Both Microsoft and Sony offer “free games” with their respective subscription services. Microsoft’s Xbox Live has Games with Gold, and Sony’s PlayStation Plus has the Instant Game Collection. When discussing the two, you usually see the same arguments for each side.
Xbox fans will say that Microsoft lets you “own” your free games, even if you cancel Xbox Live. They’ll say Sony is merely “renting” games to you.
PlayStation fans will say that Sony is offering higher-quality titles.
Both sides are correct — sort of. What the Xbox fans are missing is that “ownership” isn’t ownership when it comes to digital games.
Yes, you can keep your Xbox games and play them after you’ve canceled Xbox Live. But you’re merely licensing a digital copy of that game. You don’t own it. You can’t resell it. You can’t let someone borrow it. And should something happen to your Xbox 360 a few years down the line, you might not get that game back. It’ll be as though you never had it.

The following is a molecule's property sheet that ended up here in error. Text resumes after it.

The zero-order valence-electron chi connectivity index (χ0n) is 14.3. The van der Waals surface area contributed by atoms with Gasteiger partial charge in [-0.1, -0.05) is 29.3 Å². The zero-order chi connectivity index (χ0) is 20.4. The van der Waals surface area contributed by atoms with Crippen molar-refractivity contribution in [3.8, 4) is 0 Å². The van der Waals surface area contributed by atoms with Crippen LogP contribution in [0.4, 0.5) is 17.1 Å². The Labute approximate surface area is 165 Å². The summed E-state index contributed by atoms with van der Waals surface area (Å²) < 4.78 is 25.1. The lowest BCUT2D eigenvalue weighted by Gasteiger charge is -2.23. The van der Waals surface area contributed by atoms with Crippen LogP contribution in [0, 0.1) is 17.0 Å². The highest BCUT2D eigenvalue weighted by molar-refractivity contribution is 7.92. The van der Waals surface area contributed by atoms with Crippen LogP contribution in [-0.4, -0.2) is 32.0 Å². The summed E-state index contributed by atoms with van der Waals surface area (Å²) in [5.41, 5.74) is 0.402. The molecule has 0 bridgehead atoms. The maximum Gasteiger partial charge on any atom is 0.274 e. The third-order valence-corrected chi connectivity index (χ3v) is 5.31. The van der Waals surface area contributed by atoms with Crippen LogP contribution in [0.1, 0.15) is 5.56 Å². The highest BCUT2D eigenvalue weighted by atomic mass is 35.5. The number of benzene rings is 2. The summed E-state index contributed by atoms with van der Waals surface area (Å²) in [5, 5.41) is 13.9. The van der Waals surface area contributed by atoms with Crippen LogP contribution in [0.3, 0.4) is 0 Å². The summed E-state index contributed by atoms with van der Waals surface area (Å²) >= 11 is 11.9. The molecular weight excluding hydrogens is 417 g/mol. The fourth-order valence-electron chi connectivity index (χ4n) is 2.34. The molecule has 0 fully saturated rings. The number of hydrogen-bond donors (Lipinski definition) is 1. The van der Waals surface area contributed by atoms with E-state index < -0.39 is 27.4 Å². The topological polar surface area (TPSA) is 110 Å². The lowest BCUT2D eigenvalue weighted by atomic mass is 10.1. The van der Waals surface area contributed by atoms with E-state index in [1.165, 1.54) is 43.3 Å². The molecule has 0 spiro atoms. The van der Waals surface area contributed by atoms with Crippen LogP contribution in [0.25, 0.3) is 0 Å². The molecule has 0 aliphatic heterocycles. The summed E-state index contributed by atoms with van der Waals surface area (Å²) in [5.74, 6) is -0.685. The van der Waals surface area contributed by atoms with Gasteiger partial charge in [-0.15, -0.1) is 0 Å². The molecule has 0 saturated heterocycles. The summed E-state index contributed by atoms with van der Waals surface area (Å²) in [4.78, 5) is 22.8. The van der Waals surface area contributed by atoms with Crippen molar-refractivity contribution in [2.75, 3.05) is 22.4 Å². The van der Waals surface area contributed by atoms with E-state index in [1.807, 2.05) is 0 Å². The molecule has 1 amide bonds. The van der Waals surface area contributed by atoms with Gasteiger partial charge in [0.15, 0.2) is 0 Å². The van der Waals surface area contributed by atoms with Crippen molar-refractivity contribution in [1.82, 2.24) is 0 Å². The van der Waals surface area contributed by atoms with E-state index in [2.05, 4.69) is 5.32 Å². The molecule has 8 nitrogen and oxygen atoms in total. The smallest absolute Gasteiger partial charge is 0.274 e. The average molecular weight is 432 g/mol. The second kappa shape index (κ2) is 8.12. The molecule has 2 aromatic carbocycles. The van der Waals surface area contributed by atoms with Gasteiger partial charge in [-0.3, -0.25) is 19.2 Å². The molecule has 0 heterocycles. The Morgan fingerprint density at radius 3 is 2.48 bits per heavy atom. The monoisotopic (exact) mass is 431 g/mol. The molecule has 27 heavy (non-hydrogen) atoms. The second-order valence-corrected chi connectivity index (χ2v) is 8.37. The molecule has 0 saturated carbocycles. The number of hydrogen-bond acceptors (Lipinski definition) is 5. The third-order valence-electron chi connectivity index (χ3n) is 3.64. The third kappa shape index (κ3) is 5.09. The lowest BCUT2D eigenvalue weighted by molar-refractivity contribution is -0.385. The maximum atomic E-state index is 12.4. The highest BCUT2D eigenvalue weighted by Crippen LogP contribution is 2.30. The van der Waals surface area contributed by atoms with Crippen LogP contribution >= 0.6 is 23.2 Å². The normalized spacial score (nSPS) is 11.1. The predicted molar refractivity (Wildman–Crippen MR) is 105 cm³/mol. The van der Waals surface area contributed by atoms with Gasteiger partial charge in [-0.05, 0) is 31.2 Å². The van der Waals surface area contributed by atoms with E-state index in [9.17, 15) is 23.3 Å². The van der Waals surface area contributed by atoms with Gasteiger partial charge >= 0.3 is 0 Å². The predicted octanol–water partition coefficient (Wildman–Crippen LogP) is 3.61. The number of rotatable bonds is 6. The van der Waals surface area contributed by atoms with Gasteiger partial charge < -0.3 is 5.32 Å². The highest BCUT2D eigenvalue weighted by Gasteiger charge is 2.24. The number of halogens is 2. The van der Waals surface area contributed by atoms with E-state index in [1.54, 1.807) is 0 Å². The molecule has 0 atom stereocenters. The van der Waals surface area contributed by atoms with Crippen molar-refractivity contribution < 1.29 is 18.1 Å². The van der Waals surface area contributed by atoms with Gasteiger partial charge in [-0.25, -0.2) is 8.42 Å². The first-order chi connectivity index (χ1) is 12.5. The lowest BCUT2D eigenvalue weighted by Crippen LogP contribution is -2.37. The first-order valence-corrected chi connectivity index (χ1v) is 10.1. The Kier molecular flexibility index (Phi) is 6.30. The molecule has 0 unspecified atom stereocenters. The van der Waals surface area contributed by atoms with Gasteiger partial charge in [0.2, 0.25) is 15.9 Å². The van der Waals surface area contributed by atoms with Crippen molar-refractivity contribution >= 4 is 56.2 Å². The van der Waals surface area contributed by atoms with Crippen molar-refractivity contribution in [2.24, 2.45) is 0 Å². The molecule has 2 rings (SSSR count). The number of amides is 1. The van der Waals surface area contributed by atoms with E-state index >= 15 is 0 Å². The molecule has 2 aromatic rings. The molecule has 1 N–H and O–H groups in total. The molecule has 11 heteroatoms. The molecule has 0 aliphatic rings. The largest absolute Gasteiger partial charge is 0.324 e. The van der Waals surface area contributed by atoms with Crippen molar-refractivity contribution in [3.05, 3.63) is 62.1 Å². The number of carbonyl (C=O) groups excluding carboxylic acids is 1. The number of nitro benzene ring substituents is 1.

Let’s say that, in five years, both your Xbox 360 and your PlayStation 3 bite the dust. If the servers are pulled offline for both systems, you’ll have zero digital games. It doesn’t matter if you “rented” them or if they were “given” to you.
This is why I believe digital copies should be priced way lower than physical copies. And it’s why I don’t place a lot of stock in owning digital games.
Instead of thinking of it as “renting” versus “owning,” ask, “which will provide me with the best experience?”
Personally, I’d rather be playing AAA titles.